If you’ve ever registered for college classes, you know it can be a scary and terrifying life-or-death situation, kinda like trying to fight off some white walkers! Now, thanks to one university, choosing college classes won’t be just like Game of Thrones, but actually about Game of Thrones, and its ever-expanding fantasy world. The University of British Columbia, is offering a brand new GoT-themed class next semester, but to register you’ve got to meet one very specific prerequisite.
The University of British Columbia is rolling out a class called “Our Modern Medieval: The Song of Ice and Fire as contemporary Medievalism.” Sign us up, and let’s show up to class every day dressed like Dany. But, there’s one small catch. The syllabus clearly states that you have to have read every single book in the Song of Ice and Fire saga before the course begins. This class isn’t for fans of the show who are really good at using the ASOIAF wiki. So, there goes half the student body.
“The course will involve the reading of the five books (thus far) of the series, and the watching of the five season of the HBO series. Please make sure you’ve read these BEFORE the course begins, as it will problematic to try to catch up if you have not done so.”
Yes, it will be problematic to catch up because those books are BIG, and this is one of the few times watching the TV show won’t actually make up for not doing the reading. Besides, fans of the books can always sniff out when you slip up on your Game of Thrones facts (spoken from experience). But the syllabus also notes that you must have watched every episode of Game of Thrones, too. Binge-reading and binge-watching? Sounds like easy homework to me.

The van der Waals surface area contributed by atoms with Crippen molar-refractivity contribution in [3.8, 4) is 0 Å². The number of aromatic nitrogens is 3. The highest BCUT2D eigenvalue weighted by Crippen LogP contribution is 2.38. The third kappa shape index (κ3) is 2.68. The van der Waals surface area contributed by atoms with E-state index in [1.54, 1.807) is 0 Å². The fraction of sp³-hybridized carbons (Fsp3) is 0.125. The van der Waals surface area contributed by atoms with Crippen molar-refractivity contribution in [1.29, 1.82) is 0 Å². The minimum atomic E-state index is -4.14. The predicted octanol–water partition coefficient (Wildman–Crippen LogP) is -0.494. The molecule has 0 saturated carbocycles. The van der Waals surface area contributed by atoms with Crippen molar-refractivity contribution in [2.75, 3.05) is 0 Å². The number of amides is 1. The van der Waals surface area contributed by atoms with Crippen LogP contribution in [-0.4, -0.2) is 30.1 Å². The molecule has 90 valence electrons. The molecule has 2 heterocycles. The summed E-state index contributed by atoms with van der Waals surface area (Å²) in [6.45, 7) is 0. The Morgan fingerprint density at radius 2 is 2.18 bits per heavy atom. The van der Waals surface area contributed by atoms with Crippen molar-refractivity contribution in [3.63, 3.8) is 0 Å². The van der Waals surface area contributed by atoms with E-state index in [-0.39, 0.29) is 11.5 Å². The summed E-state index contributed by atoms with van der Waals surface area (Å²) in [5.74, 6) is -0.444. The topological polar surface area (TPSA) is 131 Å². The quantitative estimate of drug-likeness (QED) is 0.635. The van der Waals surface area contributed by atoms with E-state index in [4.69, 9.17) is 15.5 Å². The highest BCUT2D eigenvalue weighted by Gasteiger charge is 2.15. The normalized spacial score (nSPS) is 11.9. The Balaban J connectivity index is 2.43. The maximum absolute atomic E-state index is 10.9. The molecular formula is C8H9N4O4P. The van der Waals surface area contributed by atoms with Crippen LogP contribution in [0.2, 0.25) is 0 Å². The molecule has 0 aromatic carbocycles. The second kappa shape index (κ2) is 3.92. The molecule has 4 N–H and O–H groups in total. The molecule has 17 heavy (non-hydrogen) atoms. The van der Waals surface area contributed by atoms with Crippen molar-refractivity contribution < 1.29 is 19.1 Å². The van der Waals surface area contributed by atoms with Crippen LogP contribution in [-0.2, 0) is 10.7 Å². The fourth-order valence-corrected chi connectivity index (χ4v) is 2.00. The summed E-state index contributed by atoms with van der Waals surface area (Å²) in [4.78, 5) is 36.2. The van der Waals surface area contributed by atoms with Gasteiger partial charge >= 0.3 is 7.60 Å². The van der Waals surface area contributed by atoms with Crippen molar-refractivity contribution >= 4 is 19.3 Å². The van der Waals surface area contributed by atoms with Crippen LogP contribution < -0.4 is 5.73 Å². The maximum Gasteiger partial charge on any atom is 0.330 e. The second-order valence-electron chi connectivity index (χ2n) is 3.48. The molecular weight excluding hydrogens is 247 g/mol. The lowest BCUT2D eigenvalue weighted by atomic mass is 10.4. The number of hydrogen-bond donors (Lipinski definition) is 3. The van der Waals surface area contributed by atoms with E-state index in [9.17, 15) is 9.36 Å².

Next semester is still a ways away, so plan to catch up soon, because this class sounds awesome. The syllabus details the topics the class will cover, like “Women; Politics; Monsters; Disability; Nature; History; Chivalry; Objects; Place; Religion; Sexuality; Race,” and 20% of your grade will be analyzing one episode of Game of Thrones (the rest is 20% presentation, 60% research essay, FYI). It will be taught by associate professor Robert Rouse and, more than likely, space is limited. So start reading, the spring semester is coming.
(Image via HBO.)